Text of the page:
When people in Africa were attending university of Timbuktu, Europe was still being overrun by Barbarians. Arab scholars have documented Timbuktu as a metropolis, and an intellectual capital of the world before the rise of Europe. Students and academics travelled from across the globe to study there. Not only has Africa and Africans contributed to our world civilizations, they started it all! We are now all beneficiaries and descendants of the African genius, one that stays calm, and perseveres in the face of challenges and obstacles. Most are not even aware that Africa is still the main source of raw materials and minerals used to make all the goods, items and toys that we have all come to love, including chocolate and cell phones.
Canada Africa connection
Mathieu Da Costa, a navigator and translator from Africa, traveled throughout the Atlantic world in the late 1500s and early 1600s. As a translator, he was in demand by the French and the Dutch to help in their trade with the Aboriginal people of Canada.
Mathieu de Costa (sometimes d’Acosta or da Costa, died 1623) is the first recorded black person in Canada. He was a member of the exploring party of Pierre Dugua, the Sieur de Monts and Samuel de Champlain in the early 1600s.
His multilingual talent portfolio of languages was thought to include Dutch, English, French, Portuguese and pidgin Basque, the dialect many Aboriginals used for trading purposes. This all led him to join the team of Champlain to seal, to trade and to explore Canada.
The contributions of Black people are there for those who care to look deeper in British Columbia. Historically, the modern Black history of BC started in 1858. The discovery of gold attracted hundreds of fortune-seekers to Victoria and to the banks of the Fraser River. The first Blacks to arrive in BC were part of that wave of immigration. They landed in Esquimalt, on Sunday, 25th April 1858.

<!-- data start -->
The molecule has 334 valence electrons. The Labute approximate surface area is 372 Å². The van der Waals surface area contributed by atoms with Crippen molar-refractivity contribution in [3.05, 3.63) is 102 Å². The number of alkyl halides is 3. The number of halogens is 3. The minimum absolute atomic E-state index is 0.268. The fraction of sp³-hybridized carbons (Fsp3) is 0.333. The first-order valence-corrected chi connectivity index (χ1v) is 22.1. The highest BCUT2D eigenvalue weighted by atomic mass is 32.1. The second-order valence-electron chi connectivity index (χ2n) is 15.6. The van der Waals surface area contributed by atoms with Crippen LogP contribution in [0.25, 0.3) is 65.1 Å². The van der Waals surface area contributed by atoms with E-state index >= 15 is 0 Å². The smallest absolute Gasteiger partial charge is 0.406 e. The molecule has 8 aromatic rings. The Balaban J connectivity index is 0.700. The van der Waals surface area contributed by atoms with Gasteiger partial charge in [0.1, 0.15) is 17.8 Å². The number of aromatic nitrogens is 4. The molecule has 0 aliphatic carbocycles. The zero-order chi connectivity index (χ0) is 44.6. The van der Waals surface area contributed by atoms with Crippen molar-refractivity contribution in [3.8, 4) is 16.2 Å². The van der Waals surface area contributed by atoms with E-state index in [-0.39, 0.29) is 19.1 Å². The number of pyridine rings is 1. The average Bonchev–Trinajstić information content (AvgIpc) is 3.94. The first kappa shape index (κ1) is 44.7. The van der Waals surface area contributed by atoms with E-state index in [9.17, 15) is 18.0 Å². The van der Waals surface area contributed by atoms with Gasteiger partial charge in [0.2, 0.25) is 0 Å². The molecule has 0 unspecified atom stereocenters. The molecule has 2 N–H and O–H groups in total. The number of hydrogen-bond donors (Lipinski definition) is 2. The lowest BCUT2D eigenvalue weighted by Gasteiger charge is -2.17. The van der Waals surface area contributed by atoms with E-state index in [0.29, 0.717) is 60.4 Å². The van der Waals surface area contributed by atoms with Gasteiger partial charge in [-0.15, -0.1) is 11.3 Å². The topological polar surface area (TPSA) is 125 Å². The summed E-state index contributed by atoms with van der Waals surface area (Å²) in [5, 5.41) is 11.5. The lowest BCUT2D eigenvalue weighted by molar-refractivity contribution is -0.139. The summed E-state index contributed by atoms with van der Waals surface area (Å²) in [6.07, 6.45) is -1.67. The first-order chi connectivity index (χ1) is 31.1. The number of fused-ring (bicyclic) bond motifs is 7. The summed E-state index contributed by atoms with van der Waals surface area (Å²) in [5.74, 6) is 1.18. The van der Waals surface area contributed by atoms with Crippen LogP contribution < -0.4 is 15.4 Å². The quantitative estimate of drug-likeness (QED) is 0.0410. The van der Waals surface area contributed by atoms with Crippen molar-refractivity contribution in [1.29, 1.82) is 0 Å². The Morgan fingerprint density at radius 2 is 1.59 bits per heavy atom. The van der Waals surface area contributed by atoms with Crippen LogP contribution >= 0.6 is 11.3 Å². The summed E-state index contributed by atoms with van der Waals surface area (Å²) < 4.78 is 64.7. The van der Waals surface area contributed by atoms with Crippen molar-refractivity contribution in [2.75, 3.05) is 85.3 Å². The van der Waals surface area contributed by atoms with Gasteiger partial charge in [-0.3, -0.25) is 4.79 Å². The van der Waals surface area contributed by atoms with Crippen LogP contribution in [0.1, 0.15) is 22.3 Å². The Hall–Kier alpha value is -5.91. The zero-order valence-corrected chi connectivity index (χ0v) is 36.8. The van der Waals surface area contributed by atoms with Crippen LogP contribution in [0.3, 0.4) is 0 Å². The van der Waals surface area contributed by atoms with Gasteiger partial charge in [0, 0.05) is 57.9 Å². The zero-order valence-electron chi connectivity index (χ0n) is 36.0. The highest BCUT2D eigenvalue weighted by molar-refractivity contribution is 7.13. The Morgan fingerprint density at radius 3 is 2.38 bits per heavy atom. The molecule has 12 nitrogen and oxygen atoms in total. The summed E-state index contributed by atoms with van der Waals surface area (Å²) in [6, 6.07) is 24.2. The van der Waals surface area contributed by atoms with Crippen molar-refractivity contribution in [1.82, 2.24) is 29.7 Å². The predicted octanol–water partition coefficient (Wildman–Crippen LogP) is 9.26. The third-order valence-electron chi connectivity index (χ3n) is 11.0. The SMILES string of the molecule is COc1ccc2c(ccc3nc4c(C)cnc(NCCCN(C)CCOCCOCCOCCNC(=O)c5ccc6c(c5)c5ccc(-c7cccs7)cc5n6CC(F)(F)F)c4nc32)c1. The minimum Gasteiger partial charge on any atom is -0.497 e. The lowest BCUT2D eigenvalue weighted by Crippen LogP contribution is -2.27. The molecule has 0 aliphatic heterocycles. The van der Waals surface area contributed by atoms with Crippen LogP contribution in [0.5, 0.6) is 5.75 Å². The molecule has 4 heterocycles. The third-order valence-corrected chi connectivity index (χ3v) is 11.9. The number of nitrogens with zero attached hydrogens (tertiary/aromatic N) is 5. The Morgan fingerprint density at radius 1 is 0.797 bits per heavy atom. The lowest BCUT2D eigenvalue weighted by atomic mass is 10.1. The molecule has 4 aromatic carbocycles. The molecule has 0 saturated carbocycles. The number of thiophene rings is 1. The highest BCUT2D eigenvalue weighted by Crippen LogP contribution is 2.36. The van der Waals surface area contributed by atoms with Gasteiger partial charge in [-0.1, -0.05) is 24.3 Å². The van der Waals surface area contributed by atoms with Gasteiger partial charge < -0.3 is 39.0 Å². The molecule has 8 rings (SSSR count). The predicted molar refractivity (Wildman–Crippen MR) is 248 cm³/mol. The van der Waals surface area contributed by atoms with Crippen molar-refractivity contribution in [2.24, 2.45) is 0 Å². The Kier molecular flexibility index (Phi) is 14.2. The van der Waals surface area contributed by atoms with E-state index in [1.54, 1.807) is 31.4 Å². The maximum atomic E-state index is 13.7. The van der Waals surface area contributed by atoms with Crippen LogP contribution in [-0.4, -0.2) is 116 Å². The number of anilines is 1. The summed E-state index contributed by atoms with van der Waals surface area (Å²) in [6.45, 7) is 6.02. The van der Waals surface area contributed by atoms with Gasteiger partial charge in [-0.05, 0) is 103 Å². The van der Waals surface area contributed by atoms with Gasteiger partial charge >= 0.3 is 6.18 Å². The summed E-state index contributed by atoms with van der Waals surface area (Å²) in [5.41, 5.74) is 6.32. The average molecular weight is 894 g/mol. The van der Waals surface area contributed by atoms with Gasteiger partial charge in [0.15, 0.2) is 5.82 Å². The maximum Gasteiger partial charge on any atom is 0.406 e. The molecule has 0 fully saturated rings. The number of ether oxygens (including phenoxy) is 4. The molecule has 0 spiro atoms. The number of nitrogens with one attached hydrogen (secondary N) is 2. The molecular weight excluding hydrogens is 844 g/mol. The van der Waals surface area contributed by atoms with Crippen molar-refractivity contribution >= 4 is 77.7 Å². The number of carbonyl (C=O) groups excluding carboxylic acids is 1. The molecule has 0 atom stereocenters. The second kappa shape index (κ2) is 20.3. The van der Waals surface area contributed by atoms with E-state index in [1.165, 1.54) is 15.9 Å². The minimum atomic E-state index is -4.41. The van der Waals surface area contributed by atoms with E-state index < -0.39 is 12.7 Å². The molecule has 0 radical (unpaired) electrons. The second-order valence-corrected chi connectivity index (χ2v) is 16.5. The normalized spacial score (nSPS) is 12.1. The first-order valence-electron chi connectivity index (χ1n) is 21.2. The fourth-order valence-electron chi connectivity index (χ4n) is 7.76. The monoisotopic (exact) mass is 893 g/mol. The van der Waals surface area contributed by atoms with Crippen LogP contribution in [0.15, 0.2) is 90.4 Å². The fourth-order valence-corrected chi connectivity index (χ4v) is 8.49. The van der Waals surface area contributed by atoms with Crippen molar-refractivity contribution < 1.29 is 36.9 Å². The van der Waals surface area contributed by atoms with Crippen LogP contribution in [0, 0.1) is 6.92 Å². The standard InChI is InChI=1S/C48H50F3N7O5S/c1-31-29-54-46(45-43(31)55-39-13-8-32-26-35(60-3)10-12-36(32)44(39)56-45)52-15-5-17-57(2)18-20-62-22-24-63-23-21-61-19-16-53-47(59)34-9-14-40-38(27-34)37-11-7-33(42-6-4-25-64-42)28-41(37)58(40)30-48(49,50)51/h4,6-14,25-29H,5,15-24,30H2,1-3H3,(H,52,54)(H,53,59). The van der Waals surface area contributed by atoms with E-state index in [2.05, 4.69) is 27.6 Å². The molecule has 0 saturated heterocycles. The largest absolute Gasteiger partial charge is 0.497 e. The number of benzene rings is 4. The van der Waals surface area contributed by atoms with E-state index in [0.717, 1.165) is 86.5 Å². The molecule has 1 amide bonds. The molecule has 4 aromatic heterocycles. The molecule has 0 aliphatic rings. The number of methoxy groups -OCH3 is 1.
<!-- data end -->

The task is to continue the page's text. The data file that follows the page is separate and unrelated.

Like elsewhere, Blacks became an integral part of the society in BC. However, their participation and deeds received little recognition or went unrecorded in the history books. The influence of the Black community on that cultural evolution is often omitted or forgotten outright. Here are a few examples of the black contributions to BC and Canada: Sir James Douglas, a Black man is the father of BC. He is best remembered as the founder of settlement, trade, and industry for British Columbia and in particular Vancouver Island. Douglas also helped the Hudson’s Bay Company become a trading monopoly in the Pacific Northwest. In 1858, Sir James Douglas was made governor of British Columbia. Alexandre Dumas (1802-1870), poet, playwright, and novelist wrote The Count of Monte Cristo and co-wrote The Three Musketeers. In 1909 Matthew Henson, explorer co-discovers the North Pole.
More Canadian context
Elijah McCoy’s (1843-1929) born in Colchester, Ontario, was an inventor and started the phrase “the real McCoy”. McCoy invented the lubricating cup or the drip cup and received the patent on his invention in 1872. It soon became standard practice for an equipment buyer to inquire if a machine contained “the Real McCoy.” This expression soon spread outside the machine industry and came to have the general meaning of the “real thing” or perfection. Between 1880-1884, Lewis H. Latimer invented the first electric light with a carbon filament. In 1951 Addie Aylestock became a minister – perhaps the first black woman in Canada to gain this distinction. In 1964, Lincoln Alexander became Canada’s first Black Member of Parliament. In 1994 Emery Barnes becomes the first Black British Columbia Speaker of the BC Legislature. In 1995 Justice Selwyn Romilly is the first black to be appointed to the British Columbia Supreme Court, and in 2005 Michaëlle Jean, a Black woman became Canada’s first black Governor General. The list again is long, but I am sure you appreciate the point.
Popular media, Hollywood, and both print and TV news have created the erroneous impression that Black people and Africans are just some struggling people not capable of development and progress. That is nonsense. Sadly, not much of the positive contributions of Africa, and Africans and black people as outlined in this article are talked about or taught in school. So, next time you see an African or a Black person, be respectful, for you are related to that person, have always been related and always will be.
It is why we say we are all African; mother Africa is the mother of all humanity. We hope this article has increased your awareness and knowledge of the historical and current contributions of Africa as well as African/Black people from provincial, national and global perspectives. We hope for what knowledge brings – an open mind that encourages you to reach out and embrace the peace and unity that makes the world a better place. We are all on a continuous path to explore and write history for the next generation.